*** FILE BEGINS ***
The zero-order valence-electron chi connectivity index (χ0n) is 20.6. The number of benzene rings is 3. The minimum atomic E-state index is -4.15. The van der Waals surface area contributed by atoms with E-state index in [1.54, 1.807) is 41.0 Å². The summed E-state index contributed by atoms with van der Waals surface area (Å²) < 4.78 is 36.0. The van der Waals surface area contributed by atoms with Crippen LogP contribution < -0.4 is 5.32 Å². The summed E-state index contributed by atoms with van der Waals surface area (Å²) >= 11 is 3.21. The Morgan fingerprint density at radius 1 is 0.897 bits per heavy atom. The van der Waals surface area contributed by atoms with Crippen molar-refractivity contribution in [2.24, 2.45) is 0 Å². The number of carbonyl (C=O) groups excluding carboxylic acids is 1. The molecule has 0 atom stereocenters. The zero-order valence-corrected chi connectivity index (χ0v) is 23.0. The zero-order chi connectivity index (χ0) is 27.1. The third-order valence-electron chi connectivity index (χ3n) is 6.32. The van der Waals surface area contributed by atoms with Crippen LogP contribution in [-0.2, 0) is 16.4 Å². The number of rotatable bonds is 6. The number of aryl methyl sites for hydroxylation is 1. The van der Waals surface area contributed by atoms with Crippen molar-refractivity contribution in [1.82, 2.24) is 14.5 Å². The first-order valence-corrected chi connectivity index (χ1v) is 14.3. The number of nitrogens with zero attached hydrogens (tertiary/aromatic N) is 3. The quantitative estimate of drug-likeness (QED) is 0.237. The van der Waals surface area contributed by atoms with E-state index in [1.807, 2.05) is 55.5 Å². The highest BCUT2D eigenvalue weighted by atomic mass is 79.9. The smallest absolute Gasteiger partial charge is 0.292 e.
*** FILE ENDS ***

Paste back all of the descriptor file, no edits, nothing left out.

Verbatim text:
The zero-order valence-electron chi connectivity index (χ0n) is 20.6. The number of benzene rings is 3. The minimum atomic E-state index is -4.15. The van der Waals surface area contributed by atoms with E-state index in [1.54, 1.807) is 41.0 Å². The summed E-state index contributed by atoms with van der Waals surface area (Å²) < 4.78 is 36.0. The van der Waals surface area contributed by atoms with Crippen LogP contribution < -0.4 is 5.32 Å². The summed E-state index contributed by atoms with van der Waals surface area (Å²) >= 11 is 3.21. The Morgan fingerprint density at radius 1 is 0.897 bits per heavy atom. The van der Waals surface area contributed by atoms with Crippen molar-refractivity contribution in [2.24, 2.45) is 0 Å². The number of carbonyl (C=O) groups excluding carboxylic acids is 1. The molecule has 0 atom stereocenters. The zero-order valence-corrected chi connectivity index (χ0v) is 23.0. The zero-order chi connectivity index (χ0) is 27.1. The third-order valence-electron chi connectivity index (χ3n) is 6.32. The van der Waals surface area contributed by atoms with Crippen LogP contribution in [-0.2, 0) is 16.4 Å². The number of rotatable bonds is 6. The number of aryl methyl sites for hydroxylation is 1. The van der Waals surface area contributed by atoms with Crippen molar-refractivity contribution in [1.82, 2.24) is 14.5 Å². The first-order valence-corrected chi connectivity index (χ1v) is 14.3. The number of nitrogens with zero attached hydrogens (tertiary/aromatic N) is 3. The quantitative estimate of drug-likeness (QED) is 0.237. The van der Waals surface area contributed by atoms with E-state index in [1.807, 2.05) is 55.5 Å². The highest BCUT2D eigenvalue weighted by atomic mass is 79.9. The smallest absolute Gasteiger partial charge is 0.292 e.